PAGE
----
If Vine Deloria, Jr. was correct when he claimed Indians vote for crooks and white people vote for morons, then Hillary Clinton should have the Indian vote nailed. She is not a crook in the hands-in-the-till sense, but the ambient corruption level in the Bill Clinton years was disturbing and it was not totally a product of the “vast right wing conspiracy.”
The Clintons skated repeatedly on ethical issues because their enemies consistently overplayed their hands. The Clinton impeachment was the mother of all overplayed hands. That lack of proportion continues, exhibit A being Benghazi, where they could nail Sec. Clinton for negligence but they won't settle for anything less than treason, which is preposterous. In the email fiasco, they've got bad judgment and they won't settle for less than a felony.
Hillary Clinton is blessed by the poor judgment of her enemies.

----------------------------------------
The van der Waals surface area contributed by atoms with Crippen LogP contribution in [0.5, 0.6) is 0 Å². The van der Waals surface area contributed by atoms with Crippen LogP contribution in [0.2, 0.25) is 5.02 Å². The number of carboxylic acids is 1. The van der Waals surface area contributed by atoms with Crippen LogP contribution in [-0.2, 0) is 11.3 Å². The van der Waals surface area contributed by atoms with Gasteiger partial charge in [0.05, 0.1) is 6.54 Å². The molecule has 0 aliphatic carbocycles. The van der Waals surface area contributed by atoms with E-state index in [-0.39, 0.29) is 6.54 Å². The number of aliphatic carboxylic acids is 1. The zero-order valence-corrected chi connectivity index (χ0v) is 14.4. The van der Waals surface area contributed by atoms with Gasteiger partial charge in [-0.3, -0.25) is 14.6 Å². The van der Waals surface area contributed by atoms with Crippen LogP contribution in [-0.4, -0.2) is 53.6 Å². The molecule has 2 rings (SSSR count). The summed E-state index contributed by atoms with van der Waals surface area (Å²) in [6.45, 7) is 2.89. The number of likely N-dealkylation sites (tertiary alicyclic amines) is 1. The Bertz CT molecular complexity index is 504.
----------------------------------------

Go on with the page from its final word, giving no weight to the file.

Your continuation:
Indians remember the Clinton years ended with denial of a pardon to the elderly Leonard Peltier, apparently because he could not bid as high as Marc Rich. Many who believe Peltier guilty do not believe he got a fair trial, and even those who do believe Peltier got a fair trial can seldom compare the Peltier denial to the Marc Rich pardon without discomfort.
This is a level of discomfort far above the disappearing Rose Law Firm records, the Arkansation of the White House travel office, or the renting of the Lincoln bedroom. Maybe my discomfort has to do with Texas history, Ma and Pa Ferguson, a husband and wife team of governors known for selling pardons.
Partially because of Clinton fatigue, I’ve been feeling the Bern enough to part with a few bucks now and then. In 2008, I tried to send Barack Obama his average contribution every month. It was most often $108, a number I’ll never forget. But I was working full time then.
Bernie Sanders started out in the thirties and he’s now down to $27. One of my favorite campaign contributions in the past was sending $25 to George McGovern just a couple of days before the election, when I knew the crooked and unhinged Richard Nixon was going to win. It’s nothing short of amazing that the price of feeling like I did the right thing has only gone up two bucks in 44 years!
Yes, I know Nixon was good for Indians.
Yes, I know Indian issues do not reliably break left and right.